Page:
What Is Ear Training?
Ever wonder how some musicians seem to be able to play a song perfectly after hearing it once? Those players have probably spent hours training their ears to make sense of the sounds they hear and convert it into more understandable music theory. By studying the sound of different intervals, cadences, chords and rhythms, you can begin to apply what you hear in your head to the fretboard with more accuracy and confidence. If you want to be a working musician, you will probably be required at some point to learn a lot of songs in a short space of time – having a well-developed ear will speed this process up and make you more employable.
As well as improving your ability to learn songs, ear training will also help you transcribe music (write down in standard notation), and compose original bass parts.
What Is The Difference Between Perfect Pitch and Relative Pitch?
When we talk about people having ‘a good ear’, we are normally referring to someone’s level of perfect or relative pitch. However, there is a difference between the two.
Relative Pitch is the ability to be able to identify a note with reference to another note.
Perfect Pitch is the ability to be able to identify a note without reference to another note.
Not everyone has perfect pitch, but with a bit of ear training, you can develop your relative pitch to achieve the same thing (once you hear the root note).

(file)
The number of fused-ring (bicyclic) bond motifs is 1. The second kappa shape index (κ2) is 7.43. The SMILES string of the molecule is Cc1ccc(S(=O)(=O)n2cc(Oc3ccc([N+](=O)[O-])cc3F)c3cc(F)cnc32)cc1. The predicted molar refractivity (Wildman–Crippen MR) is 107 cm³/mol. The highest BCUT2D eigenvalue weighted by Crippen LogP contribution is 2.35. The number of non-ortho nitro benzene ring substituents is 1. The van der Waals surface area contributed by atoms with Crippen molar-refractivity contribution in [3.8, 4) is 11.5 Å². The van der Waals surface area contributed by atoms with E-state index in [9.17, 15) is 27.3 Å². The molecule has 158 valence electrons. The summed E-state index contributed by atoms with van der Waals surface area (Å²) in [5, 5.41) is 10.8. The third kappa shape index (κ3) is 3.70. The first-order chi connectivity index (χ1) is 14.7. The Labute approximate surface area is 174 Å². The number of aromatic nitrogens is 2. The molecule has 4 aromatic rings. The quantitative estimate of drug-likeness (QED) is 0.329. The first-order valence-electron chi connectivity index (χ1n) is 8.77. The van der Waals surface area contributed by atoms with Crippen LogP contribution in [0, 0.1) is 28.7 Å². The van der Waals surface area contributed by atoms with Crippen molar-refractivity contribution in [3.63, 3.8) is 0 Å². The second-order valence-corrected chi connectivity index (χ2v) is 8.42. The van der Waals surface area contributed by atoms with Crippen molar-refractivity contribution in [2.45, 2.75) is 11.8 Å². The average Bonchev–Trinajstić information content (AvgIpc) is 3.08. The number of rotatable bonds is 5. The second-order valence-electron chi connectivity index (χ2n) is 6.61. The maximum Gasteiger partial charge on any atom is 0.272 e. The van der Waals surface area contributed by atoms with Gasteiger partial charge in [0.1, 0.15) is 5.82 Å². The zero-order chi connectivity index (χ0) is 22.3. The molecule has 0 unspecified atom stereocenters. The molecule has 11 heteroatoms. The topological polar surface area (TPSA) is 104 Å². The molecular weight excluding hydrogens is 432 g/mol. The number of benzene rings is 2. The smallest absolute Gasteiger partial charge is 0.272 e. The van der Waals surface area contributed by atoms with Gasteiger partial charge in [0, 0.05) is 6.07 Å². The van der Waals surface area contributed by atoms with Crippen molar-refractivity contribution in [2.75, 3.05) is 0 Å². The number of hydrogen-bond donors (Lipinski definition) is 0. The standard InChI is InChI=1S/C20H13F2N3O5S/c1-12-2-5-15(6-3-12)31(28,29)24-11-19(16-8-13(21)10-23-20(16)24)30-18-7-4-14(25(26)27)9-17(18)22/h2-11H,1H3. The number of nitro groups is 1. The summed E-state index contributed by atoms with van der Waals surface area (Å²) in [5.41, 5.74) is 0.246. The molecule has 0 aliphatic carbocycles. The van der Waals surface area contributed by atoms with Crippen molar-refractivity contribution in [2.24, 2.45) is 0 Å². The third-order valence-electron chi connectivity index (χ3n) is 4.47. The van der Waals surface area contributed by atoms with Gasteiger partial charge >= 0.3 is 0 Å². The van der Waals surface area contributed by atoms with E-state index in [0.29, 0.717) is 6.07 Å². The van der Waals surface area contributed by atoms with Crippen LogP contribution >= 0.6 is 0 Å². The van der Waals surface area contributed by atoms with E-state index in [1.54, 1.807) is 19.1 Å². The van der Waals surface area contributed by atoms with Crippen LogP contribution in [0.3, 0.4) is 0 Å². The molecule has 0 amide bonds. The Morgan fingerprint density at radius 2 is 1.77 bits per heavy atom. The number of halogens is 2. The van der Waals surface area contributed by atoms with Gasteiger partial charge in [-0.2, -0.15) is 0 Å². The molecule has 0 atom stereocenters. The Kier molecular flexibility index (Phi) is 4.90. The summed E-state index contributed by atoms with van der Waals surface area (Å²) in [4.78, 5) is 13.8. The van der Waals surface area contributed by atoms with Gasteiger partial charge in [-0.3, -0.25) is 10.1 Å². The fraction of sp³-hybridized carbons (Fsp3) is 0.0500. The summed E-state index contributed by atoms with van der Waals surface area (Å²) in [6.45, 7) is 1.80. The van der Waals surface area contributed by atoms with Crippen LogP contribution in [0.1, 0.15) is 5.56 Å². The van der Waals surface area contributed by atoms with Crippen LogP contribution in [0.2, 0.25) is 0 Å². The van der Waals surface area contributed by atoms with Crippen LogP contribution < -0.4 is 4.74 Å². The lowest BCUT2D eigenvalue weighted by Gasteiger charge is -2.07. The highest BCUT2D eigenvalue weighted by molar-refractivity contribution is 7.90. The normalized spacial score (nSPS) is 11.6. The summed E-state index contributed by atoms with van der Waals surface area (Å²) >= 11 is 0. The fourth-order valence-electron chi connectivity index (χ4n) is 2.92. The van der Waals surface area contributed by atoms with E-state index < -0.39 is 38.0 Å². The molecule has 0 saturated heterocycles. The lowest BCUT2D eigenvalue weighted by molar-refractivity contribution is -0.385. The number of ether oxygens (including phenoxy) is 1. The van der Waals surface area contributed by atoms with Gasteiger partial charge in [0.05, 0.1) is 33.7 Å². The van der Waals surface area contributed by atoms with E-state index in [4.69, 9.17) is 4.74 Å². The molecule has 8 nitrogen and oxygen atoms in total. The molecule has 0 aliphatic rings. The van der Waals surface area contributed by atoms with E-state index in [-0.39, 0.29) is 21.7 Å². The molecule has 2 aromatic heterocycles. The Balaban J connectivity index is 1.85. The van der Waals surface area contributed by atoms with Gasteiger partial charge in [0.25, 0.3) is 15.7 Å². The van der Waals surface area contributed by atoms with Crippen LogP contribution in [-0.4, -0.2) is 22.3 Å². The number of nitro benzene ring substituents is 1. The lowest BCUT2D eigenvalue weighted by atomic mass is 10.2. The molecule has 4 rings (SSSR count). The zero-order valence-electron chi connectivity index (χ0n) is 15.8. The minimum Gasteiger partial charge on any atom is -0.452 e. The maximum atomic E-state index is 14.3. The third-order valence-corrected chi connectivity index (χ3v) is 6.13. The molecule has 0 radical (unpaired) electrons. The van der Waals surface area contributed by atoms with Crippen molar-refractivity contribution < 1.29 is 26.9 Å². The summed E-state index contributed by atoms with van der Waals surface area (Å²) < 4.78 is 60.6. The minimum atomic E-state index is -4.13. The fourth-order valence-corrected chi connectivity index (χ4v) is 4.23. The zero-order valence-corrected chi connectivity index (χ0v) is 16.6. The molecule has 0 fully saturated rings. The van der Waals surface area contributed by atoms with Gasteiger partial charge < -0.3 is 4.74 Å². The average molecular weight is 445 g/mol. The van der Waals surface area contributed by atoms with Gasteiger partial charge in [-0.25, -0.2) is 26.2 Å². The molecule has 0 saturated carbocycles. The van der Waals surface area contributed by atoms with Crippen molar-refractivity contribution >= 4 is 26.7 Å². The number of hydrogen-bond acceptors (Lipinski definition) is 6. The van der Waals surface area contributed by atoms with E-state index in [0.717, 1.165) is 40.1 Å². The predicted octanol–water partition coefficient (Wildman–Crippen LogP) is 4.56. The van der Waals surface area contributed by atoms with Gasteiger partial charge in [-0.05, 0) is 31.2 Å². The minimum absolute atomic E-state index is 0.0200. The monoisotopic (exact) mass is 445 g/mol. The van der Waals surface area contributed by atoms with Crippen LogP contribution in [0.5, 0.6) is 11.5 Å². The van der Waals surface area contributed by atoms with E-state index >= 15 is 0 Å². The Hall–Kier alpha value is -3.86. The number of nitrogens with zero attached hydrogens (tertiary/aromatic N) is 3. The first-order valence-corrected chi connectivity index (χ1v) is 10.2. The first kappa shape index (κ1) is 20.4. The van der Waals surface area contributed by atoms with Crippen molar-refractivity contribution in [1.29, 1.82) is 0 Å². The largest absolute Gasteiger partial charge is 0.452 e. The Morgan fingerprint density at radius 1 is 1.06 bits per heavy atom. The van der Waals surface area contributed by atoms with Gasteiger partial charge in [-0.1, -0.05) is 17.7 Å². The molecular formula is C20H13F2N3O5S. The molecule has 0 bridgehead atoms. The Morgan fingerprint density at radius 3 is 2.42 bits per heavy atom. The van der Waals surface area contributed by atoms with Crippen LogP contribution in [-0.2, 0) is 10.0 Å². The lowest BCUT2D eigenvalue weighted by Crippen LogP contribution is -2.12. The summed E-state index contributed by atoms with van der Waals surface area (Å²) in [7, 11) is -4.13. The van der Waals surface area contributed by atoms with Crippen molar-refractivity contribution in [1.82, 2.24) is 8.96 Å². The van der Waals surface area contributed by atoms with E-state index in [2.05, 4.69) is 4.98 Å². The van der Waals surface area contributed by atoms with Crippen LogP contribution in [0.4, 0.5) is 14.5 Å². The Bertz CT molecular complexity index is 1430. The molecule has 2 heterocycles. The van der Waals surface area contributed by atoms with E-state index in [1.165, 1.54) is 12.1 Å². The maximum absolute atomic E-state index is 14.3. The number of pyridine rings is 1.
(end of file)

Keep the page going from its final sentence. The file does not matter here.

Where To Start
It can sometimes be a bit daunting when you begin learning a new skill as there is not always an obvious place to start. In these cases, it is best to begin with very basic exercises like the ones below:
Exercise 1: Play single notes and sing them back.
Play a note, listen and internalise the sound and then stop playing and sing the note back. It may feel embarrassing at first, but being able to hear the note and reproduce it will give you a huge advantage.
Exercise 2: Play simple phrases and sing them back.
Using the C major scale as a template, come up with a short phrase and sing them back in time. Start with a group of three notes and slowly add more as you practice.
Exercise 3: Play simple bass lines and sing them back.
Choose a simple bass line you already know or come up with your own. Use different lines to include a variety of intervals and rhythms.
Exercise 4: Play a major scale and sing it back.
You might have to experiment a bit here to find the major scale that suits your range. Once you have it, take the scale one note at a time until you can sing the whole thing accurately.
Exercise 5: Play through a major scale in thirds and sing it back.
It might take you a bit more time to learn this as you will want to focus on getting it under your fingers before you try singing it back.
The trick to developing a good ear fast is to try singing along with anything you come up with. Practising with just your voice and instrument will mean you will notice mistakes quickly and improve fast.